This is quite interesting. I’ve been vocal about my passion in supporting the elimination of the stigma surrounding Mental Illness, about suicide prevention among other things. I have to admit, I haven’t really heard of the term “Moral Injury” until now. I feel really sad seeing homeless vets in the streets with obvious signs of mental illness. After all they’ve given up for our country. We’re enjoying our freedom and we hear about these things. I wish we can do more for them.
I found this post on Steve Rose‘ blog and I thought of sharing it. Thanks for this post, Steve. We should really bring awareness on this issue and hopefully it can be addressed. They deserve better considering all the sacrifices they’ve made. We should do something about the mental health services provided to military employees because I hear of much bureaucracy involved and it has to be curbed.
Moral injury occurs when a person blames themselves for an incident they did not have control over. In order to encourage healing, we need to confront the issue publicly by listening to those on the front lines of our nations foreign policy. Rather than blaming themselves, the national conscience needs to process the complicated moral reality of war.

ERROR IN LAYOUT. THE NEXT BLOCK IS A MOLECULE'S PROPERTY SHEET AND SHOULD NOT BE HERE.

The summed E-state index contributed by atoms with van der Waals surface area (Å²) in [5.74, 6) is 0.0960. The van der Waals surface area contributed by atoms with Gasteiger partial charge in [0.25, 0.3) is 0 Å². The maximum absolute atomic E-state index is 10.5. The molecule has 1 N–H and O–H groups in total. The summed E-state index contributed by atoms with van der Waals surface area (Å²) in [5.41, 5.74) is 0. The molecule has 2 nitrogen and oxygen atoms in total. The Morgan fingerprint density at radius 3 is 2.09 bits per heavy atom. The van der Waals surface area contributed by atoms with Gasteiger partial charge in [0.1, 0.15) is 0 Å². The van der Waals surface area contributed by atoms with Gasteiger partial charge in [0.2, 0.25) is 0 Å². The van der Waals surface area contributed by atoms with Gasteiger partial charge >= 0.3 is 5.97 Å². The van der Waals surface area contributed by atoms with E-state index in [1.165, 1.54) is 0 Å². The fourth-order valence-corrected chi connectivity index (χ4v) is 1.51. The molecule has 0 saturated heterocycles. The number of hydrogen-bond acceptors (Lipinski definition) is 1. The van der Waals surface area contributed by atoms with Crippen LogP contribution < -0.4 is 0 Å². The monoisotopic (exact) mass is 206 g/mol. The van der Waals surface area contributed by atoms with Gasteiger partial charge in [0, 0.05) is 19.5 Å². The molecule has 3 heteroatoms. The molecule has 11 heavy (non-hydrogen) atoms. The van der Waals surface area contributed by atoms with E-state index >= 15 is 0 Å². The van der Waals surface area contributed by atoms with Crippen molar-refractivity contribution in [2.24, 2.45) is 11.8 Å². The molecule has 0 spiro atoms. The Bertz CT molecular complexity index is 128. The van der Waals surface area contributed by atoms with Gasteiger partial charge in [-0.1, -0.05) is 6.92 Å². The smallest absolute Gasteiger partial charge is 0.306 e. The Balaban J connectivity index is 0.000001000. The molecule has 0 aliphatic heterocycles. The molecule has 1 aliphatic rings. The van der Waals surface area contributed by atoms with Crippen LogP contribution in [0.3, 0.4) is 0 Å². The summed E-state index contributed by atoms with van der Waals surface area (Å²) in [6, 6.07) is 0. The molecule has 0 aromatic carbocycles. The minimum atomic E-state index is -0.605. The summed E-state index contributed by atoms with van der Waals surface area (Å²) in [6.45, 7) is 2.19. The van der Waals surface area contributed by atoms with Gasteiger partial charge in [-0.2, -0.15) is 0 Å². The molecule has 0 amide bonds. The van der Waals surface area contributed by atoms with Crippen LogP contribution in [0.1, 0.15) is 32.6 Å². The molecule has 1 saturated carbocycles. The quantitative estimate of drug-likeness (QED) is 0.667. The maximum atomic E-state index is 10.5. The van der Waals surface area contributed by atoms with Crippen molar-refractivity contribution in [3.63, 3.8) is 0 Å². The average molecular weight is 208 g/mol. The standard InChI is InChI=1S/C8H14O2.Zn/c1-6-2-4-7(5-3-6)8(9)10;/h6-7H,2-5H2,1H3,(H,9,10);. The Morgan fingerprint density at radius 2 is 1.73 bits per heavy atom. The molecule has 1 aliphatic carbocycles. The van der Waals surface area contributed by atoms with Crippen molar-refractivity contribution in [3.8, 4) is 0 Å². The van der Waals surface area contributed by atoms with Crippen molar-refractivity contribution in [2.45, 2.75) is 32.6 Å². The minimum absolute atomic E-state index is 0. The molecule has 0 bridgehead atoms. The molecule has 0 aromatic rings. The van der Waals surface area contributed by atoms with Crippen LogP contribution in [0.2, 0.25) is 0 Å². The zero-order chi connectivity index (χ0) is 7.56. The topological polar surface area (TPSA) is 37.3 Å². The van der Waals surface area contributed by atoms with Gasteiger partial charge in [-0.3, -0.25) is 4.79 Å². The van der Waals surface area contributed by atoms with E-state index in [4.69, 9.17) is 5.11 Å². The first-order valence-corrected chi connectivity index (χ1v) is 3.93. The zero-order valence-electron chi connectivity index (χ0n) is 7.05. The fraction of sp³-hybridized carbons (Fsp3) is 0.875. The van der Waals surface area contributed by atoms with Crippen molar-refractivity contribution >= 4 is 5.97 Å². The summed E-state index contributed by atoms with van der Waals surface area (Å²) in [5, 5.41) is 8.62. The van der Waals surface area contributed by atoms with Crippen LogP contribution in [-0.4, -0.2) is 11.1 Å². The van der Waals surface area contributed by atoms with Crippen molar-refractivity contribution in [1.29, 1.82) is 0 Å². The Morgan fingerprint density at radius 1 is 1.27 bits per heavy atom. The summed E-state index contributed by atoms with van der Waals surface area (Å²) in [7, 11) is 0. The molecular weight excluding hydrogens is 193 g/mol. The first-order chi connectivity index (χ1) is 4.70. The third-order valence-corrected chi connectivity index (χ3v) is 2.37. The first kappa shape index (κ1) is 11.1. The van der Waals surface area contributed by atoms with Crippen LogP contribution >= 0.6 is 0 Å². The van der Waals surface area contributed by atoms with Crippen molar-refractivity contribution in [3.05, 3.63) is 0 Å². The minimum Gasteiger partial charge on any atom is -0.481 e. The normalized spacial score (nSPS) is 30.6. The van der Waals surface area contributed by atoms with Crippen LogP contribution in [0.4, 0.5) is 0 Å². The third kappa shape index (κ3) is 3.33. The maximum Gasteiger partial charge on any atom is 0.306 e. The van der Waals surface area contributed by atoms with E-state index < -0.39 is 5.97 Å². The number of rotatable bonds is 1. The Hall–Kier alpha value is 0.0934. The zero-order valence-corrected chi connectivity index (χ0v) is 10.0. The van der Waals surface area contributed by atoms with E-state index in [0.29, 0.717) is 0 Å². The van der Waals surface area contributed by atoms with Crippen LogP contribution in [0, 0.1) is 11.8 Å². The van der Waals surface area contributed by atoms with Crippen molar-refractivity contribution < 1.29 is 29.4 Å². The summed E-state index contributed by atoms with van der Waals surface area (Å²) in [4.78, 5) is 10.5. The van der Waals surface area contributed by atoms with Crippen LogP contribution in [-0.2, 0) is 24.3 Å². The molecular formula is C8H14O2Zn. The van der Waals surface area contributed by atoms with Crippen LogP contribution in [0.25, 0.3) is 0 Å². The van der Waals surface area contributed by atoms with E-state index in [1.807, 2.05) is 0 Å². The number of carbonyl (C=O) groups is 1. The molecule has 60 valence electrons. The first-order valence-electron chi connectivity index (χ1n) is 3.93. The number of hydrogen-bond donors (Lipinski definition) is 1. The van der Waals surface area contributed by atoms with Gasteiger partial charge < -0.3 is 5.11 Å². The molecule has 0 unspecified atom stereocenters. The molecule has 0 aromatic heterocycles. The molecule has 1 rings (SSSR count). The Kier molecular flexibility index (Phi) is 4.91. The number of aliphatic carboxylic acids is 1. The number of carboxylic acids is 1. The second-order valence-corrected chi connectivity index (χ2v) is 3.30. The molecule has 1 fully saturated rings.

LIVE LAUGH … BELLE PAPILLON
Invisible injuries inflict psychological pain that can drive sufferers to end their lives. Although many of these invisible injuries are now well-known, there is a new name for a timeless problem that has affected millions, under the radar.
In recent years, moral injury has come to be defined as a profound sense of guilt or shame resulting from a perceived moral transgression or sense of disillusionment resulting from an institutional betrayal.
It is no surprise that moral injury is a major problem among those who find themselves in the fog of war, fighting for survival, having to make snap life or death decisions; Is the car barreling toward the camp a suicide bomber or a lost and frantic civilian? Or on a broader level, are we actually helping the people we were supposedly sent to help?
Those who are sent to do our nations dirty work are also often burdened by…
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